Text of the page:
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Walking Small
By Robotics Trends Staff - Filed Dec 31, 2004
More Service and Healthcare stories
Spider-Man can go back to his web; Spider-Bot has arrived.

Researchers are developing a new breed of robot, one resembling an arachnid and far removed from the popular image of the metal, humanlike clunker or the six-wheeled rover. Spider-Bots are the latest innovation in small, mobile, high-tech gadgets designed for uses from studying polluted soil to spying on terrorists to exploring other planets.

What makes them stand out from other mobile robots is their mode of locomotion: legs rather than wheels.

robobusiness robot"Traditional rovers have very efficient wheels, but there are things we’d like to explore with legs that you can’t do with wheels,” says Robert Hogg, a robotics engineer with NASA. “Our aim is to make a small, capable robot that can explore terrain in different environments.”

Spider-Bots don’t just mimic the movements of their eight-legged counterparts; they gather information using feelers and antennae, and they employ tiny cameras that serve as multiple eyeballs. Depending on where they travel, the robots can be equipped with eight, a dozen or even 50 legs.

Current prototypes are small enough to hold in the palm of a hand, but researchers hope to make successors one-tenth that size.

The first Spider-Bot was designed and constructed in 2002 at the Mobility System Concept Development section of NASA’s Jet Propulsion Laboratory in Pasadena, Calif. This is headquarters for the agency’s unmanned space program, which controls interplanetary robots and probes.

One goal of the program is to build and test small-scale robots on a shoestring budget within a fiscal year, rather than over successive years. To save time and money, engineers use off-the-shelf electronics systems, relatively simple software and open-source radio modems for digital communications. Robots are powered by batteries or solar cells.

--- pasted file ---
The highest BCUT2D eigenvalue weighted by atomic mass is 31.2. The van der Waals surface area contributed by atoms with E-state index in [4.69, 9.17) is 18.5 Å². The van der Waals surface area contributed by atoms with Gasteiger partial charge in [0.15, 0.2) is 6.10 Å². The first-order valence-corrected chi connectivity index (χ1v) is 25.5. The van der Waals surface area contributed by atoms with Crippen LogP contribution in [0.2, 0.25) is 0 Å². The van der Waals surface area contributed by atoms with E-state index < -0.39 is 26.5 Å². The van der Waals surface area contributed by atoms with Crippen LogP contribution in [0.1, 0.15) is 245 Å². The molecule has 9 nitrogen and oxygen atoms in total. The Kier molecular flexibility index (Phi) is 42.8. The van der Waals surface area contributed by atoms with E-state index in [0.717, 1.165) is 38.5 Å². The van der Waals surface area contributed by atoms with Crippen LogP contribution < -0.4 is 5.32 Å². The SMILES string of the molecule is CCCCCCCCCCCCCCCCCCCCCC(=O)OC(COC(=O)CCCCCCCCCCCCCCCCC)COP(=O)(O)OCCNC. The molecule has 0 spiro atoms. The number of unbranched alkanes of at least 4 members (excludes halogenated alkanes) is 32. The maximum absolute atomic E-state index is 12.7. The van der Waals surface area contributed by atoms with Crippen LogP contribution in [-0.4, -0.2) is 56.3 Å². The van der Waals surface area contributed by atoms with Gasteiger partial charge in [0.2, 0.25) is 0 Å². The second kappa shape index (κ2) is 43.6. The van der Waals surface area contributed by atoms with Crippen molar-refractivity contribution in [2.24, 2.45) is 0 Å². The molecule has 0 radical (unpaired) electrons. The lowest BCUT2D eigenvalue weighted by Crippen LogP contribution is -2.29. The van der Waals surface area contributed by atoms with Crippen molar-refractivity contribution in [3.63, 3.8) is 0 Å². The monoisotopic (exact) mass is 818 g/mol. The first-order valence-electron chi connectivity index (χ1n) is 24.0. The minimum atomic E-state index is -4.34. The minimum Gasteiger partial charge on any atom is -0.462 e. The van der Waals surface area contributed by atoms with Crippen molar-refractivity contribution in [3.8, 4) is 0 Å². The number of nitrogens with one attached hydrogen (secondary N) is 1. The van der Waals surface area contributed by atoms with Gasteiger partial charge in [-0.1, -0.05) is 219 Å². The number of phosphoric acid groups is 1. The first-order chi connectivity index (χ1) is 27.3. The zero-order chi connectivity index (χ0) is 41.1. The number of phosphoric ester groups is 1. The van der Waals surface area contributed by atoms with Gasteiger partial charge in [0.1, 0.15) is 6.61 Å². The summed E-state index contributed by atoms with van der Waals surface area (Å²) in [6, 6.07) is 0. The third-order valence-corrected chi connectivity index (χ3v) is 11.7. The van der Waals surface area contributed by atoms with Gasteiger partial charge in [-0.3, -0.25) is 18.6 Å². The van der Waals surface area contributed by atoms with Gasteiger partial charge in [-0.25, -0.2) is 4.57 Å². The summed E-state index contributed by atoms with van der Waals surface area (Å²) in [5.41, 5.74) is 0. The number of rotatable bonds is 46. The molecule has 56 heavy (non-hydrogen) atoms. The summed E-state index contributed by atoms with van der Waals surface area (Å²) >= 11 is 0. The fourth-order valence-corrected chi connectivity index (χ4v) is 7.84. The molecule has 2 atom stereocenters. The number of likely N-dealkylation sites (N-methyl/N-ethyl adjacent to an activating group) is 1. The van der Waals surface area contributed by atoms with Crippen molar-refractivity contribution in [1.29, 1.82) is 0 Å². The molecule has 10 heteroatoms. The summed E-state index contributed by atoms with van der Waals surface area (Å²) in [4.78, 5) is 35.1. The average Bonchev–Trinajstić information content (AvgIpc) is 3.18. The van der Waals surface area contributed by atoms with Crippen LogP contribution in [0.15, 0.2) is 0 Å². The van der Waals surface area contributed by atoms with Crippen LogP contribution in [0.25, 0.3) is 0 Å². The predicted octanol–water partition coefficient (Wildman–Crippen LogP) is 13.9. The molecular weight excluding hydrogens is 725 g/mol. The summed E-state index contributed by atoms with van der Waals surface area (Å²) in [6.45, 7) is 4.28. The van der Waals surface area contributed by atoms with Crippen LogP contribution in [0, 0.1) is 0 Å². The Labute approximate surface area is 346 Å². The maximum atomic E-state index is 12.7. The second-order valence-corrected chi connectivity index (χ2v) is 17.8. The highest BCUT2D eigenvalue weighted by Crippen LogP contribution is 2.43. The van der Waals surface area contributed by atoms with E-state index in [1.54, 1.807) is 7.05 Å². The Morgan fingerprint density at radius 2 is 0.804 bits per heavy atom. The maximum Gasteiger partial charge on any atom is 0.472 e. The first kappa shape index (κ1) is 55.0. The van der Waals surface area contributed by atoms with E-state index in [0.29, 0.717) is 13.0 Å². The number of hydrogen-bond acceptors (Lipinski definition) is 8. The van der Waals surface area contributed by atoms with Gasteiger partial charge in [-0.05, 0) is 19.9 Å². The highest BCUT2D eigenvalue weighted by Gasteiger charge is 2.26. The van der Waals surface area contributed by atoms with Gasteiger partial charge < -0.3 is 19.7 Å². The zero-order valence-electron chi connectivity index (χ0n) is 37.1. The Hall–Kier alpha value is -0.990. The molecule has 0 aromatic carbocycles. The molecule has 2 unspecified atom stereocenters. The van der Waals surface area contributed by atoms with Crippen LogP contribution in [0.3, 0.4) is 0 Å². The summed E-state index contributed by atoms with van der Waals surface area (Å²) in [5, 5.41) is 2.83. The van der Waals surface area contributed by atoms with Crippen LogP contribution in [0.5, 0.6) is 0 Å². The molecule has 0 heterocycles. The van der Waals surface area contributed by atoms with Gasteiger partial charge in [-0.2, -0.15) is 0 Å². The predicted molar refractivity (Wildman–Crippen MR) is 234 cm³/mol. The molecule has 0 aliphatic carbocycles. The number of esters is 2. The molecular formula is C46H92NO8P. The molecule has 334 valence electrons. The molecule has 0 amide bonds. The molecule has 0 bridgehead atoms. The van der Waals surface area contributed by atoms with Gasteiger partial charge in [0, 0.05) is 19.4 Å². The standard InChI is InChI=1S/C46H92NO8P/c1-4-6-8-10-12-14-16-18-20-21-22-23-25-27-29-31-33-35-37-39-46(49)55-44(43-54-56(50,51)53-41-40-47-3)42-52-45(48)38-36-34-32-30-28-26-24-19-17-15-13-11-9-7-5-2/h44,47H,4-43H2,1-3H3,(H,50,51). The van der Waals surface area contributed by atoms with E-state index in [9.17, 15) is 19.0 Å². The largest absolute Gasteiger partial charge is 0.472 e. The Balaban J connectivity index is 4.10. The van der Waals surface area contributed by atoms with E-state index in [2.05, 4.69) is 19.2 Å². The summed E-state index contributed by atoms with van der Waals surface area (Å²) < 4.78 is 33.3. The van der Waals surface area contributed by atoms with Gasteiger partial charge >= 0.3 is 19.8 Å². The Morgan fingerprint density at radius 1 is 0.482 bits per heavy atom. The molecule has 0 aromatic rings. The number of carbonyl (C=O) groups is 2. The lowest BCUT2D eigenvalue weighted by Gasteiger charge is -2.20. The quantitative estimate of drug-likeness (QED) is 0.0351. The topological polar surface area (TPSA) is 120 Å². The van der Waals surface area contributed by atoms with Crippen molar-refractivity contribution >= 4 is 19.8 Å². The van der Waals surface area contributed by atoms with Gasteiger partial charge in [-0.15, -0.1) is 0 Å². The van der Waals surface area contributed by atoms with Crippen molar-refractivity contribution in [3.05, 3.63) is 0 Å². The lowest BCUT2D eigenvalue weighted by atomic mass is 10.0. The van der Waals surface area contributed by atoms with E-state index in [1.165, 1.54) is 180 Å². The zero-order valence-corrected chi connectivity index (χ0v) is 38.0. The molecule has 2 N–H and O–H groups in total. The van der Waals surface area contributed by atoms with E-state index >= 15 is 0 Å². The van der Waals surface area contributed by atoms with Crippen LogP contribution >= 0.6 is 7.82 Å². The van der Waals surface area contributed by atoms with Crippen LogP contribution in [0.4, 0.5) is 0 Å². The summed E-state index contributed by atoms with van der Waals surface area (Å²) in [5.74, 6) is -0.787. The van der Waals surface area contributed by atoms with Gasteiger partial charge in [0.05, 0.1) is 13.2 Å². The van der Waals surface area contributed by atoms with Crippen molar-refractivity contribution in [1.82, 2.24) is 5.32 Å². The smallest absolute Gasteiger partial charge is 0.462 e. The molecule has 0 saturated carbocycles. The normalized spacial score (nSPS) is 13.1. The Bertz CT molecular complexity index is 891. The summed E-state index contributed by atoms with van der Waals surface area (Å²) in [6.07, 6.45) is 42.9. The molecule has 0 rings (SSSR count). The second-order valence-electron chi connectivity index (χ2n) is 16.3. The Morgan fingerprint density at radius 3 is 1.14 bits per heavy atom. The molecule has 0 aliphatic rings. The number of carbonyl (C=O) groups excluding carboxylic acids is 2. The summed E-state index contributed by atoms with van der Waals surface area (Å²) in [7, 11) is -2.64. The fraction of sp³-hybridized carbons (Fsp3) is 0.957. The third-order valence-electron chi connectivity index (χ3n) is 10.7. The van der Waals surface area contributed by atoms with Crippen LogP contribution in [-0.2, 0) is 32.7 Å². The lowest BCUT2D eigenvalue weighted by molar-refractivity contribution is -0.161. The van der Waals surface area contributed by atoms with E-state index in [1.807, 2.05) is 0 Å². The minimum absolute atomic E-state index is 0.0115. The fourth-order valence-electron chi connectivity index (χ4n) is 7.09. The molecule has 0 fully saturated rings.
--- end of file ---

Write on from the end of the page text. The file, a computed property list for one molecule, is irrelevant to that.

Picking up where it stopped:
The first functioning Spider-Bot, named Yosi, is packed with sensors for exploring deserts, caves and other remote places. Another model, known as Webcrawler, can walk upside down across meshlike structures - like a spider on its web.

Brachiation-Bot, a version of Webcrawler, is a prototype designed to work on meshlike structures in orbit, such as radar arrays. Its front legs are soon to be fitted with small tools. NASA engineers believe Spider-Bots will be useful on space missions, investigating nuclear waste sites or taking soil measurements on farms.

A colony of micro-bots could act as an entire communications network without the need of expensive infrastructure, such as a satellite. Each robot would continuously collect data, NASA officials say, and send the information short distances from one Spider-Bot to the next.

A mother robot could send signals to a colony, which would move or react in formation. A similar concept was fleshed out in Michael Crichton’s science-fiction novel Prey.

“One robot would be like a queen ant, and all the others, much cheaper and dumber, would get orders from the queen,” says Neville I. Marzwell, the manager of advanced concepts at JPL. “You don’t need each robot to be intelligent.”

If used in battle, an army of tiny robots would continue to function even after many in the group suffered “casualties.”

“In the old days, if one instrument failed, an entire mission might be at risk,” Marzwell says. “The new approach is to have structures or robots that are adjustable and flexible to stand on their own.”

Copyright 2004 Richmond Newspapers, Inc.

Copyright © 2002 LexisNexis, a division of Reed Elsevier Inc.

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